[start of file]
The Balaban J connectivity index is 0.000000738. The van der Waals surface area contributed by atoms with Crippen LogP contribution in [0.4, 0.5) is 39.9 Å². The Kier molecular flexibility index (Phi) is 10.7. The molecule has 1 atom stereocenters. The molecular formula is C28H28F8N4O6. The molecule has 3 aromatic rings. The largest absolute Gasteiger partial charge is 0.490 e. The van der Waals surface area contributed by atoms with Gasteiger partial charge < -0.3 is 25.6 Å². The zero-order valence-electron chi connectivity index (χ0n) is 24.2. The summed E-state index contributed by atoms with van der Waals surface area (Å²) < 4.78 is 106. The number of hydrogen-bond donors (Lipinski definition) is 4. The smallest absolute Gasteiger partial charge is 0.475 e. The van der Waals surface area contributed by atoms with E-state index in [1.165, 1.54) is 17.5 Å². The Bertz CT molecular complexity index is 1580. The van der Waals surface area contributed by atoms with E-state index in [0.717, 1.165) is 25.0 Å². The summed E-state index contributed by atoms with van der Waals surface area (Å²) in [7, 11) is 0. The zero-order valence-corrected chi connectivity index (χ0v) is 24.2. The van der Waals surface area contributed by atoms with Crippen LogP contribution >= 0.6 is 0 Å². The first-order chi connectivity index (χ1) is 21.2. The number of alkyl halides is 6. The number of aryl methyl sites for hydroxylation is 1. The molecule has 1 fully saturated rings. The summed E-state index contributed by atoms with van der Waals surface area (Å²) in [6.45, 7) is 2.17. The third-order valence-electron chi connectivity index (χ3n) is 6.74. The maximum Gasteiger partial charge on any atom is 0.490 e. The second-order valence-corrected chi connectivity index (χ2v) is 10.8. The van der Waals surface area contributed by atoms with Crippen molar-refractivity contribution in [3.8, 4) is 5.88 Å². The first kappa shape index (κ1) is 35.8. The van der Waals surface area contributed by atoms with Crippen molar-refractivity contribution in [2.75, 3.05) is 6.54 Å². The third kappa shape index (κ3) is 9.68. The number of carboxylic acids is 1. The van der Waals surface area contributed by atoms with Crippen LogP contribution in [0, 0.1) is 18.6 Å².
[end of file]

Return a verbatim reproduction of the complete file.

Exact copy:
The Balaban J connectivity index is 0.000000738. The van der Waals surface area contributed by atoms with Crippen LogP contribution in [0.4, 0.5) is 39.9 Å². The Kier molecular flexibility index (Phi) is 10.7. The molecule has 1 atom stereocenters. The molecular formula is C28H28F8N4O6. The molecule has 3 aromatic rings. The largest absolute Gasteiger partial charge is 0.490 e. The van der Waals surface area contributed by atoms with Gasteiger partial charge < -0.3 is 25.6 Å². The zero-order valence-electron chi connectivity index (χ0n) is 24.2. The summed E-state index contributed by atoms with van der Waals surface area (Å²) < 4.78 is 106. The number of hydrogen-bond donors (Lipinski definition) is 4. The smallest absolute Gasteiger partial charge is 0.475 e. The van der Waals surface area contributed by atoms with E-state index in [1.165, 1.54) is 17.5 Å². The Bertz CT molecular complexity index is 1580. The van der Waals surface area contributed by atoms with E-state index in [0.717, 1.165) is 25.0 Å². The summed E-state index contributed by atoms with van der Waals surface area (Å²) in [7, 11) is 0. The zero-order valence-corrected chi connectivity index (χ0v) is 24.2. The van der Waals surface area contributed by atoms with Crippen LogP contribution >= 0.6 is 0 Å². The first-order chi connectivity index (χ1) is 21.2. The number of alkyl halides is 6. The number of aryl methyl sites for hydroxylation is 1. The molecule has 1 fully saturated rings. The summed E-state index contributed by atoms with van der Waals surface area (Å²) in [6.45, 7) is 2.17. The third-order valence-electron chi connectivity index (χ3n) is 6.74. The maximum Gasteiger partial charge on any atom is 0.490 e. The second-order valence-corrected chi connectivity index (χ2v) is 10.8. The van der Waals surface area contributed by atoms with Crippen molar-refractivity contribution in [3.8, 4) is 5.88 Å². The first kappa shape index (κ1) is 35.8. The van der Waals surface area contributed by atoms with Crippen molar-refractivity contribution in [2.75, 3.05) is 6.54 Å². The third kappa shape index (κ3) is 9.68. The number of carboxylic acids is 1. The van der Waals surface area contributed by atoms with Crippen LogP contribution in [0, 0.1) is 18.6 Å².